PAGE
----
Australian Prime Minister Anthony Albanese, US President Joe Biden and UK Prime Minister Rishi Sunak in California.
The balance of power in the region is shifting away from the US and its allies, Australia’s spy chief told the conference, Reuters informs.
The US’ technological edge is eroding, an Australian intelligence chief said as a Sydney conference was told the AUKUS alliance of Australia, Britain and the United States must collaborate on quantum and hypersonic technology to compete with China.
Andrew Shearer, the director general of Australia’s Office of National Intelligence, said the balance of power in the Indo-Pacific region was starting to “shift away from the United States and its allies, undermining deterrence”. “We are seeing our long-standing technological edge start to erode, and in some cases that edge is totally gone,” he added.
Schmidt, who has advised the US Department of Defence on artificial intelligence, said China is organised around drones, hypersonic and automation technology, and this should influence Australia’s military spending decisions.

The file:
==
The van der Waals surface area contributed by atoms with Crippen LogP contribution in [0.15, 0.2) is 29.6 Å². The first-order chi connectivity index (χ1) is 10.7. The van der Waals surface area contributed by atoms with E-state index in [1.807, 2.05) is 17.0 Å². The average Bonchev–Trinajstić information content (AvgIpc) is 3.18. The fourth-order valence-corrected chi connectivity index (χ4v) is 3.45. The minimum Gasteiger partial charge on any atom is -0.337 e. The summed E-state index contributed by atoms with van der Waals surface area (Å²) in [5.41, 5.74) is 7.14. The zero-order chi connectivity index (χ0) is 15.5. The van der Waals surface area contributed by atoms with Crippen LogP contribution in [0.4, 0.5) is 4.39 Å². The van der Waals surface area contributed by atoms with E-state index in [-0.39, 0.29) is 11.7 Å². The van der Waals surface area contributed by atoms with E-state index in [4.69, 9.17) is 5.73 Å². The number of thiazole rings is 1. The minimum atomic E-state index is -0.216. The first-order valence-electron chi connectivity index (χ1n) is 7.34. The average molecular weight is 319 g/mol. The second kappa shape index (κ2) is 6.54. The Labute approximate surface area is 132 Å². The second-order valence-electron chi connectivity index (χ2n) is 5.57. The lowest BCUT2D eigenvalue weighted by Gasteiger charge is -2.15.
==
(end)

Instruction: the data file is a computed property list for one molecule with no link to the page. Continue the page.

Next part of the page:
Although it was likely there would be decoupling between China and Western allies in critical technology, China was not an enemy and they could work together in other areas, he added.
“We are going to have a great deal of non-strategic partnering with China, and Australia will in particular, there will be lots of trade in things that are relatively commodity… but there’s not going to be agreement on common standards on chips,” he said.
He criticised the US government for restricting Chinese researchers from moving to the United States to work on technologies like quantum computing.
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